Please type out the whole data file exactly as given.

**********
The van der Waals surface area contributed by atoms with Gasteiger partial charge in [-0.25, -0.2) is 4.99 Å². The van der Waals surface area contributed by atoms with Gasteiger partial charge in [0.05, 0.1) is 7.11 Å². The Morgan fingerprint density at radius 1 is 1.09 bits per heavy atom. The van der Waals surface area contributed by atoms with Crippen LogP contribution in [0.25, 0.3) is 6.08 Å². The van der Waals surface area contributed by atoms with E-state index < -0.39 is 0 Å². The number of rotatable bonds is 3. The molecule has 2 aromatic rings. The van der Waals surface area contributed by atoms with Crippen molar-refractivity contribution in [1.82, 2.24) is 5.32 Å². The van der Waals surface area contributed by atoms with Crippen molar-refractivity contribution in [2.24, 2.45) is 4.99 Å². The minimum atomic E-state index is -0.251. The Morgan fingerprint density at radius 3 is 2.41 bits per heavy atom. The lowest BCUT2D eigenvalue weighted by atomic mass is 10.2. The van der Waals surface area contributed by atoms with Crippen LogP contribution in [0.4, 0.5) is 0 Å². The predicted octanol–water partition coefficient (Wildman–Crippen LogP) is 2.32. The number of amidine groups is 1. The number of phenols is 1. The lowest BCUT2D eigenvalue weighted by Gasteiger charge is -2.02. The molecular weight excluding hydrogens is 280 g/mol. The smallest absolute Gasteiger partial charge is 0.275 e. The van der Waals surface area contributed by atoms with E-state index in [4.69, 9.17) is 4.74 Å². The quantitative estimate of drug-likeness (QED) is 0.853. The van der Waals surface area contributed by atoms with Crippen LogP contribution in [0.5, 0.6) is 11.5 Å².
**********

The van der Waals surface area contributed by atoms with Gasteiger partial charge in [-0.25, -0.2) is 4.99 Å². The van der Waals surface area contributed by atoms with Gasteiger partial charge in [0.05, 0.1) is 7.11 Å². The Morgan fingerprint density at radius 1 is 1.09 bits per heavy atom. The van der Waals surface area contributed by atoms with Crippen LogP contribution in [0.25, 0.3) is 6.08 Å². The van der Waals surface area contributed by atoms with E-state index < -0.39 is 0 Å². The number of rotatable bonds is 3. The molecule has 2 aromatic rings. The van der Waals surface area contributed by atoms with Crippen molar-refractivity contribution in [1.82, 2.24) is 5.32 Å². The van der Waals surface area contributed by atoms with Crippen molar-refractivity contribution in [2.24, 2.45) is 4.99 Å². The minimum atomic E-state index is -0.251. The Morgan fingerprint density at radius 3 is 2.41 bits per heavy atom. The lowest BCUT2D eigenvalue weighted by atomic mass is 10.2. The van der Waals surface area contributed by atoms with Crippen LogP contribution in [0.4, 0.5) is 0 Å². The predicted octanol–water partition coefficient (Wildman–Crippen LogP) is 2.32. The number of amidine groups is 1. The number of phenols is 1. The lowest BCUT2D eigenvalue weighted by Gasteiger charge is -2.02. The molecular weight excluding hydrogens is 280 g/mol. The smallest absolute Gasteiger partial charge is 0.275 e. The van der Waals surface area contributed by atoms with E-state index in [4.69, 9.17) is 4.74 Å². The quantitative estimate of drug-likeness (QED) is 0.853. The van der Waals surface area contributed by atoms with Crippen LogP contribution in [0.5, 0.6) is 11.5 Å².